Lewis Hine caption: Springstein Mills, Chester, S.C. Archie Love. Said (after hesitating) “I am 14 years old.” Doesn’t look it. Been in mill 3 years. Worked 5 months nights at the start. Location: Chester, South Carolina, November 1908.
“I have this picture of Daddy. It’s been in the household since I was a kid. Daddy told me that he was going to work when the picture was taken. I don’t remember Daddy ever saying where it came from. It’s 5×7, on glossy photo paper. Although it is old and has been handled a lot, it’s still in pretty good shape. It could be an original.” -Paul Love, Archie Love’s son
In Child Labor in the Carolinas: Account of Investigations Made in the Cotton Mills of North and South Carolina, by Rev. A. E. Seddon, A. H. Ulm and Lewis W. Hine, Hine said of the textile mills in South Carolina: “In general, I found these were considerably worse than conditions in North Carolina, both as to the age and number of small children employed. In Chester, South Carolina, an overseer told me frankly that manufacturers in all the South evaded the child labor laws by letting youngsters who are under age help older brothers and sisters. The names of the younger ones do not appear on the company books and the pay goes to the older child who is above twelve.”
This photo is typical of Lewis Hine’s best work. His respect for the child is evident here. The apparent mill housing in the background is barely noticeable, the camera clearly focusing on the boy. Archie’s handsome face is perfectly lit, and he looks comfortable in his role as the photographer’s subject. Hine wants us to believe that this boy could be one of our children, not some pitiful waif with whom the outside observer might not empathize.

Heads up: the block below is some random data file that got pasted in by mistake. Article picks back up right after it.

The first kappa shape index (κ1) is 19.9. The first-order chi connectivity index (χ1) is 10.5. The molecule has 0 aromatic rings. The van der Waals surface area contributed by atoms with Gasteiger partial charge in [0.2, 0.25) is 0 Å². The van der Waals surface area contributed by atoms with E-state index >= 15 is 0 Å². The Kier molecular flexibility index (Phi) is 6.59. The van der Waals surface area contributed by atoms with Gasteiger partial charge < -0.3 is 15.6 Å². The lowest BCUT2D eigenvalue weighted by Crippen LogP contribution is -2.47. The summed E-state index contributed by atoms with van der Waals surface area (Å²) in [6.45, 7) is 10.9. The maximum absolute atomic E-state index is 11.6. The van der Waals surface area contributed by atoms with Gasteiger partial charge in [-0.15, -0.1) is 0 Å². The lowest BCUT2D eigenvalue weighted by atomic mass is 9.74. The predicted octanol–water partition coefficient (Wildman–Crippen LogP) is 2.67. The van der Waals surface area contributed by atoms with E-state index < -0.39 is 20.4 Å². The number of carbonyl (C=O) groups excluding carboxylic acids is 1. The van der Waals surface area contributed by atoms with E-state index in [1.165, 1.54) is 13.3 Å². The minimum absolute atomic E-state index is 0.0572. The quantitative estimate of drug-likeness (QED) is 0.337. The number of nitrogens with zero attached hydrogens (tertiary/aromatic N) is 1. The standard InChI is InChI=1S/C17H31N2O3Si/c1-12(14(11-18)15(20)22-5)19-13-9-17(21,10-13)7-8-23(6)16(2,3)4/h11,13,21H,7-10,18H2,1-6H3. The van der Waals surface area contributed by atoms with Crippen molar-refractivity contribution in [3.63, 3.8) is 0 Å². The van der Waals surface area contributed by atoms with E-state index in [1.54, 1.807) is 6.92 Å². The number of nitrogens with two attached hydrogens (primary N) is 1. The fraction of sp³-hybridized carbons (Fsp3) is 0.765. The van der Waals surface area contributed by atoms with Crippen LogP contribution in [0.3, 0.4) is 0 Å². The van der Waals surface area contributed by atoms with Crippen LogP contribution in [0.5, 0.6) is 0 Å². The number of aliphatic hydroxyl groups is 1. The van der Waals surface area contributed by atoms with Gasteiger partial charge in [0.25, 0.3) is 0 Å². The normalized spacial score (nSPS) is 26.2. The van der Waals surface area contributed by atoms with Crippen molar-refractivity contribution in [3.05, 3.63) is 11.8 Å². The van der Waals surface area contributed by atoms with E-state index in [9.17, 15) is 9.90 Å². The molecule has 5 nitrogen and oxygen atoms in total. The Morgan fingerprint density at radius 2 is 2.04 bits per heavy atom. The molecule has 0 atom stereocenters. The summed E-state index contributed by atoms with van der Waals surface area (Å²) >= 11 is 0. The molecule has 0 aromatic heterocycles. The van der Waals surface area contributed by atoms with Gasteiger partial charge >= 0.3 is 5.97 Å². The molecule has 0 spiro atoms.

It didn’t take long to find Archie’s death record. Thanks to Tally Johnson of the Chester Public Library, I obtained an obituary, and subsequently managed to locate and contact two sons, both in South Carolina. One of them, Neil Love, was completely unaware of the photo, but the other, Paul Love, had seen it.
Archie Ariel Love was born November 15, 1894, in Chester, South Carolina. His father was Charles A. Love, who was born in 1869, and died in 1900. His mother was Rebecca Hoag, who was born in 1872, and died in 1946. After Charles died, she married Henry A. Thompson, and he died in 1943.
Archie had three siblings: Minnie (born 1892), Mary (1897) and Charles C. (1899). He joined the Army in 1918, and was stationed at Camp Jackson in Columbia, South Carolina. It’s now called Fort Jackson. He was discharged in 1920. He married Alice I. Adkins on Christmas Day, 1920, in the ARP (Associate Reformed Presbyterian Church) in Chester.
Archie and Alice had the following children:
Hattie, born 1922, died 1923
Rachel, born 1924, died 2003
Bobby, born 1928, died 1970
Neil, born 1930, still living
Unnamed twins, born 1932, died a few minutes later
Paul, born 1934, still living
Gene, born 1939, still living
Donnie, born 1944, still living
Excerpts from my email interview with Archie’s son, Paul Love:
“My (paternal) grandparents worked at a textile mill in Chester, where working conditions were not the best. My grandmother was allowed to take the four kids to work with her. She would put the two younger ones (Mary and Charles) in a large roll-around cart with sides. Archie and Minnie worked. Every once in a while, my grandmother would go check on Mary and Charles and nurse them.”
“The mill was not paying Archie and Minnie. They had to help their mother, because she could not keep the job up. Some of the boss men were really mean to the kids working there. They would jerk them around and hit them, and holler and curse at them.”